Mazeltov to Esther Chazen on the occasion of her grandson Aaron Chazen’s engagement to Hannah daughter of Sol and Lauren Swartz    Mazeltov to Leora daughter of Michael and Shereen Fisher on the occasion of her engagement to Brad son of Aubrey and Hazel Rosen     Mazeltov to Cayli daughter of Laurence and Marice Smith on the occasion of her engagement to Yaron son of Manny and Dafna Sher    Mazeltov to Adam and Romy Presky, on the birth of a daughter and mazeltov to grandparents Chonnie and Heather Becker    Mazeltov to Gabriel son of Selwyn and Roz Smith, on his engagement to Michal daughter of Boris and Tricia Benari

Home » The Shul Connection » Shabbat Shalom from Rabbi David Shaw

Shabbat Shalom from Rabbi David Shaw

Shabbat Shalom from Rabbi David Shaw

“The most important piece of advice I can give anyone as I think about ways to change the world with the beginning of Elul are two words: think small.” These are the worlds of Rabbi Benjamin Blech, a senior professor at Yeshiva University in an altogether brilliant article on how to prepare and make a difference for the coming days of awe. He continues that  “It may be far-fetched, yet the greatest philosopher of the Jewish people did not hesitate to phrase it this way in order to impress upon every one of us the truth that every person makes a difference , and every one of our actions has consequences on the divine scale of judgment. And there is yet another way to think small. It is expressed beautifully by way of a story told in the name of the Chofetz Chaim. At one time, he was asked how he was able to have such a great impact on the Jewish world.  This is how he answered: “Originally, I set out to change the world, but I failed.  So, I decided to scale back my efforts and only influence the Jewish community of Poland, but I failed there, too.  So, I targeted the community of my hometown of Radin, but I achieved no greater success.  Then I gave all my effort to changing my own family and I failed at that as well. Finally, I decided to change myself and that’s how I had such an impact on the Jewish world. “There is a movement today that has taken the concept a step further into practice. It concerns itself not with the really large issues, issues which realistically most of us will be unable to influence, but with the smaller daily interactions which in fact define everyday life. It’s called “small acts of kindness” and I love it precisely because its demands are so easy and yet, if universally practiced, would really change our lives. The suggestions are simple. Choose one or a dozen:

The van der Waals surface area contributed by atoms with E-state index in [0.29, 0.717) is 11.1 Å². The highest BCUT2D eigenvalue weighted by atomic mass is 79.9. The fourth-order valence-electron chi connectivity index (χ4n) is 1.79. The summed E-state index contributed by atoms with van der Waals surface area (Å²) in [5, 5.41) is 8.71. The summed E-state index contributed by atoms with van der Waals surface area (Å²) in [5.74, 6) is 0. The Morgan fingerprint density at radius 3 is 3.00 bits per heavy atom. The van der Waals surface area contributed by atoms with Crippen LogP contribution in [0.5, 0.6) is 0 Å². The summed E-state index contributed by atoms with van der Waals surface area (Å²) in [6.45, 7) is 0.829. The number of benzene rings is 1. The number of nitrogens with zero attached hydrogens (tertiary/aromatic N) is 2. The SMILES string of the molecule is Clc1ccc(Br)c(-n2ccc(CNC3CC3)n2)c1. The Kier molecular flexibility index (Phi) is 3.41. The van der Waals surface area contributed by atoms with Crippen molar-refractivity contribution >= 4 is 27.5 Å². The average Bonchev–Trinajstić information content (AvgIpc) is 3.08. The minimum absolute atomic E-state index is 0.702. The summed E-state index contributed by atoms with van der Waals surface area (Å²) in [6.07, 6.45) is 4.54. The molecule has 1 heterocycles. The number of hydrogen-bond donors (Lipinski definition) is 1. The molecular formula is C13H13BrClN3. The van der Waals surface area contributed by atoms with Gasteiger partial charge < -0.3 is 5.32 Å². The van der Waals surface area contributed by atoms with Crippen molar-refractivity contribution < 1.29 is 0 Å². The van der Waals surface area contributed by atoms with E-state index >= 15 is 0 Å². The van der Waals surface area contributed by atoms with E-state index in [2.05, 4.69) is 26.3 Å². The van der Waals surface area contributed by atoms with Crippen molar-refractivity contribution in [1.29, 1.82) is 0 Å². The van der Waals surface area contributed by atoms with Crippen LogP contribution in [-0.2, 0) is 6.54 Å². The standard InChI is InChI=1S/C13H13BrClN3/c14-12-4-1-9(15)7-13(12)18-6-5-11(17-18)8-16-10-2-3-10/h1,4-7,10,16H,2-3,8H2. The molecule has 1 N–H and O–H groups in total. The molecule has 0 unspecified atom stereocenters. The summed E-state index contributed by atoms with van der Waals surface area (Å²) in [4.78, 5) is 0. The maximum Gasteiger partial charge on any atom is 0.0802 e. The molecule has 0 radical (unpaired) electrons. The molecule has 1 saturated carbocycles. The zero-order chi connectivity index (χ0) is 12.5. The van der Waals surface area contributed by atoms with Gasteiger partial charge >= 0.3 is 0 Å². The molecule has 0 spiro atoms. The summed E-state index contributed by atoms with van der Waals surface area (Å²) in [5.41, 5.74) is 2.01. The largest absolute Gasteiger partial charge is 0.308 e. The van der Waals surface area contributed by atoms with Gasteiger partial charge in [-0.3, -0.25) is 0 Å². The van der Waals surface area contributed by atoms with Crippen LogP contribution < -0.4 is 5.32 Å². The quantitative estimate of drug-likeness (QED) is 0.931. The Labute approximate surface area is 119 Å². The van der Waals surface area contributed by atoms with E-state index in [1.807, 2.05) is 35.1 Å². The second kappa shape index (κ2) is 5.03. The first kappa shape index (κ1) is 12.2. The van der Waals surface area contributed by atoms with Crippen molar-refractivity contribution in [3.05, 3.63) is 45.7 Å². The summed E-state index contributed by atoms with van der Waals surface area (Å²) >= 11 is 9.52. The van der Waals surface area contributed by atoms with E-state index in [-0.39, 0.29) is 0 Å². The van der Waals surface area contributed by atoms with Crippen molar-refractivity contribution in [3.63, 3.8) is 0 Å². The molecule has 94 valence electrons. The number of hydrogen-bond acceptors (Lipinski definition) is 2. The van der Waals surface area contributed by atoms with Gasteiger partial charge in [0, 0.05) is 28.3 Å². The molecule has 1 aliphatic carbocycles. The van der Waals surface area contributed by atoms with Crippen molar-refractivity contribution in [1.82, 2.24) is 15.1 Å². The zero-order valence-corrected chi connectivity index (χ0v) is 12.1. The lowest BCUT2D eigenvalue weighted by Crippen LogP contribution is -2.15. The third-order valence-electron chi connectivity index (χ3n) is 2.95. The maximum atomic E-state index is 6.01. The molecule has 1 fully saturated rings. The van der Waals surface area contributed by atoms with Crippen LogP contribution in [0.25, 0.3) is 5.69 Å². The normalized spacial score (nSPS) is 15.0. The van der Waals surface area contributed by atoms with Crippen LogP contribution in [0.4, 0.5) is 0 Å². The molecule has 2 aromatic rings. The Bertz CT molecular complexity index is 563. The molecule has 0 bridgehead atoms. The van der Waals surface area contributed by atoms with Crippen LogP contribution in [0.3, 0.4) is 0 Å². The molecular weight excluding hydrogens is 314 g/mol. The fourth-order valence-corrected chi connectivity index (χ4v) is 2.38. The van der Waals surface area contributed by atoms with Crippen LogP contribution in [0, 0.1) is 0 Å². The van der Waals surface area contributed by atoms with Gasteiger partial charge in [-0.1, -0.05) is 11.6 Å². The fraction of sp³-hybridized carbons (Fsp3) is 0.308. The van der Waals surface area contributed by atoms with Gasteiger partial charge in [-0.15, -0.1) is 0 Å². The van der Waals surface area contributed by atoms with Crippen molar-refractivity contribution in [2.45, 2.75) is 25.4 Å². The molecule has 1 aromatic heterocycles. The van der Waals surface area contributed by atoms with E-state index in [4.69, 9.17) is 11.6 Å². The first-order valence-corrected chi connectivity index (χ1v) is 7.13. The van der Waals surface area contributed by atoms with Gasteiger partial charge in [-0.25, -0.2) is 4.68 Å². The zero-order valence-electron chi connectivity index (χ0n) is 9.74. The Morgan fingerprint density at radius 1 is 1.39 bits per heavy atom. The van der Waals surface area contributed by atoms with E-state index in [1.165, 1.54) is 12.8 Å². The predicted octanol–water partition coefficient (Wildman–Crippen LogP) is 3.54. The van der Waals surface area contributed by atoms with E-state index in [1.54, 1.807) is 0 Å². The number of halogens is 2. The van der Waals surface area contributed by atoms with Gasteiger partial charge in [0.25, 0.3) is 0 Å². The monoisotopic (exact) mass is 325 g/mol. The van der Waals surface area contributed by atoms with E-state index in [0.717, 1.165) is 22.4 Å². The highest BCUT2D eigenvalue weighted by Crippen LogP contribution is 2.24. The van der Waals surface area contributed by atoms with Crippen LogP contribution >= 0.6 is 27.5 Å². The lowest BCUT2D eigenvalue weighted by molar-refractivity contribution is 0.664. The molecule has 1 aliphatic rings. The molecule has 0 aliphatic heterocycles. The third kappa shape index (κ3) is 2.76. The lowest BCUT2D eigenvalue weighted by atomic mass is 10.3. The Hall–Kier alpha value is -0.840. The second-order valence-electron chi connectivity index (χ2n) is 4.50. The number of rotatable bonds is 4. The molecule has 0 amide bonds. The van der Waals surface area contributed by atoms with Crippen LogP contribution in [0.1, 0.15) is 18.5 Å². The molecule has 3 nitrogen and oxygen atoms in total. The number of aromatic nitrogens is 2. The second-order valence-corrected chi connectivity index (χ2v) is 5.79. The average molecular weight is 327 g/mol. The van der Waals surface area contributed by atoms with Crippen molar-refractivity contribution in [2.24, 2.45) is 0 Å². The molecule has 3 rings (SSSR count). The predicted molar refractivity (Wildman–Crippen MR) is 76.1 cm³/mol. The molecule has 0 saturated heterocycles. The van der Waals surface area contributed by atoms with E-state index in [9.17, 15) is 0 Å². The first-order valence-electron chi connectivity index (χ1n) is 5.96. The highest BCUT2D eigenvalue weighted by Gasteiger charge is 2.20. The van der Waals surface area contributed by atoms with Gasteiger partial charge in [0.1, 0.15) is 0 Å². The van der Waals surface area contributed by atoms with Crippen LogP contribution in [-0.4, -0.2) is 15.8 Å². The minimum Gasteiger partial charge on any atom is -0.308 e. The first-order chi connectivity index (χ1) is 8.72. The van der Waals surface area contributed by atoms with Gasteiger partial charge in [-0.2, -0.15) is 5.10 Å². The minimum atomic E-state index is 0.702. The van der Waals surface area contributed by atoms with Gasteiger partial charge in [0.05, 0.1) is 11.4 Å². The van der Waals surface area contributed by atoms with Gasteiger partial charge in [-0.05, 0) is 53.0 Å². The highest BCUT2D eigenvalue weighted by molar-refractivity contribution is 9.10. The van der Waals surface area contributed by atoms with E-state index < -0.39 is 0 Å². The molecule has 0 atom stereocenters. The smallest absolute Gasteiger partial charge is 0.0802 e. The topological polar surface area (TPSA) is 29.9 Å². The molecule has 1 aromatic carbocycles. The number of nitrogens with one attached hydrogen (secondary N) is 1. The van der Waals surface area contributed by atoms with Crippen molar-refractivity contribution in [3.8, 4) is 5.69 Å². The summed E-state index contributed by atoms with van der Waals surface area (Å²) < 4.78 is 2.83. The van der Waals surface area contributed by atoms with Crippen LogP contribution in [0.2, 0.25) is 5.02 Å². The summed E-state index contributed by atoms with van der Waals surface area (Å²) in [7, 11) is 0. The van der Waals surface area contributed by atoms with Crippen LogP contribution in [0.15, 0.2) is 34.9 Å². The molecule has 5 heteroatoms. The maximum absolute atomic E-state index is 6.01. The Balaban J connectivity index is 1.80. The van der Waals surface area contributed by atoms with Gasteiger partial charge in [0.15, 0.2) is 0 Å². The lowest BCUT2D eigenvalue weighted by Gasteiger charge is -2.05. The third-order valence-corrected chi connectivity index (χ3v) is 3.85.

• Give a genuine compliment to somebody at least once a day.
  • Write down what you appreciate about another family member and pass it along.
  • Check in with someone who’s sick.
  • Ask if you can help someone who may be having a difficult time in life right now.
  • Lend your vehicle to take someone without one shopping for their necessities.
  • Hold the door open for the person behind you.
  • Make a card for someone special.
  • Deliver flowers anonymously to a hospital patient.
  • Ask a senior citizen about their life story and truly listen.
  • Give a hug to a loved one or friend.
  • Offer to pay another person’s food bill.
  • Lend a hand to someone doing hard work.
  • Donate to a homeless person, perhaps give them some food.
  • Leave a kind server a generous tip.
  • Let a person out from a side road who’s waiting to get into the main road.
  • Help another parent out with a stroller or carrying things.
  • Give someone a book that you no longer need.
  • Give your parents or grandparents a call just because.
  • Volunteer at a community event.

Grandiose plans are great, but we rarely do them. Impressive ideas for changing the world are, yes, impressive but frequently impractical and unrealizable. So perhaps this year before Rosh Hashanah we could scale down our ambitions and think small – and in that way change ourselves and our own world”.

It’s a good start. Not the end of the journey though! Selichot begin at midnight on this Saturday night. We are a week away from Rosh Hashana. If not right now, when?

Rabbi David Shaw

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